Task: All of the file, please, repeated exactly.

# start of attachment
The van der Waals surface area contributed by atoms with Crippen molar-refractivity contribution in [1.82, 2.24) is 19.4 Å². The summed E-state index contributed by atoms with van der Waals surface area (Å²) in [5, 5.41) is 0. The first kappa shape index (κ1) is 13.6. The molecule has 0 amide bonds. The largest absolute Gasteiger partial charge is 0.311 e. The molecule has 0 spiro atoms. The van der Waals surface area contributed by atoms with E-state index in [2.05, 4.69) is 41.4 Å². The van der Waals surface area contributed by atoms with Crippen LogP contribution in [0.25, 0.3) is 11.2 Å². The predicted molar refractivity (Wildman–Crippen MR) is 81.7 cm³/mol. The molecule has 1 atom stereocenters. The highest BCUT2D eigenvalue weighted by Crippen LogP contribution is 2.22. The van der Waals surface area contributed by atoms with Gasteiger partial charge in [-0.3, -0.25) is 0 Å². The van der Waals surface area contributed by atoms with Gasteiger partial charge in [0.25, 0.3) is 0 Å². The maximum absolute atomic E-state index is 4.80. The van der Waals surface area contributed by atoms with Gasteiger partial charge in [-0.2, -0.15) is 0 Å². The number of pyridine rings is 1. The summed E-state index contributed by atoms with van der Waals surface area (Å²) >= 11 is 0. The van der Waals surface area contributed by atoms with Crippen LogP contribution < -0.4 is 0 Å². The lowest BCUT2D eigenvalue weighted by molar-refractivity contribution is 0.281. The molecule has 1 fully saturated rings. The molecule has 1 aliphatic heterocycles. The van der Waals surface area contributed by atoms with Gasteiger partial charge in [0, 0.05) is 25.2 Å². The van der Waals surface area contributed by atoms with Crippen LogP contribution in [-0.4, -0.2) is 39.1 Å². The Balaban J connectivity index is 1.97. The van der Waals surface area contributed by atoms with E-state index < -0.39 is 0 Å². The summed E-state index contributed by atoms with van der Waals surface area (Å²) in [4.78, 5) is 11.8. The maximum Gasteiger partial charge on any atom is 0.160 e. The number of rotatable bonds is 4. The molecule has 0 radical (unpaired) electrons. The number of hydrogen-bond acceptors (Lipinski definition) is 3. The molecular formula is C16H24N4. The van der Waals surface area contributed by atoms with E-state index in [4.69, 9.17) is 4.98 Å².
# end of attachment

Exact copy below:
The van der Waals surface area contributed by atoms with Crippen molar-refractivity contribution in [1.82, 2.24) is 19.4 Å². The summed E-state index contributed by atoms with van der Waals surface area (Å²) in [5, 5.41) is 0. The first kappa shape index (κ1) is 13.6. The molecule has 0 amide bonds. The largest absolute Gasteiger partial charge is 0.311 e. The molecule has 0 spiro atoms. The van der Waals surface area contributed by atoms with E-state index in [2.05, 4.69) is 41.4 Å². The van der Waals surface area contributed by atoms with Crippen LogP contribution in [0.25, 0.3) is 11.2 Å². The predicted molar refractivity (Wildman–Crippen MR) is 81.7 cm³/mol. The molecule has 1 atom stereocenters. The highest BCUT2D eigenvalue weighted by Crippen LogP contribution is 2.22. The van der Waals surface area contributed by atoms with Gasteiger partial charge in [-0.3, -0.25) is 0 Å². The van der Waals surface area contributed by atoms with Gasteiger partial charge in [0.25, 0.3) is 0 Å². The maximum absolute atomic E-state index is 4.80. The van der Waals surface area contributed by atoms with Gasteiger partial charge in [-0.2, -0.15) is 0 Å². The number of pyridine rings is 1. The summed E-state index contributed by atoms with van der Waals surface area (Å²) >= 11 is 0. The van der Waals surface area contributed by atoms with Crippen LogP contribution < -0.4 is 0 Å². The lowest BCUT2D eigenvalue weighted by molar-refractivity contribution is 0.281. The molecule has 1 fully saturated rings. The molecule has 1 aliphatic heterocycles. The van der Waals surface area contributed by atoms with Gasteiger partial charge in [0, 0.05) is 25.2 Å². The van der Waals surface area contributed by atoms with Crippen LogP contribution in [-0.4, -0.2) is 39.1 Å². The Balaban J connectivity index is 1.97. The van der Waals surface area contributed by atoms with E-state index < -0.39 is 0 Å². The summed E-state index contributed by atoms with van der Waals surface area (Å²) in [4.78, 5) is 11.8. The maximum Gasteiger partial charge on any atom is 0.160 e. The number of rotatable bonds is 4. The molecule has 0 radical (unpaired) electrons. The number of hydrogen-bond acceptors (Lipinski definition) is 3. The molecular formula is C16H24N4. The van der Waals surface area contributed by atoms with E-state index in [4.69, 9.17) is 4.98 Å².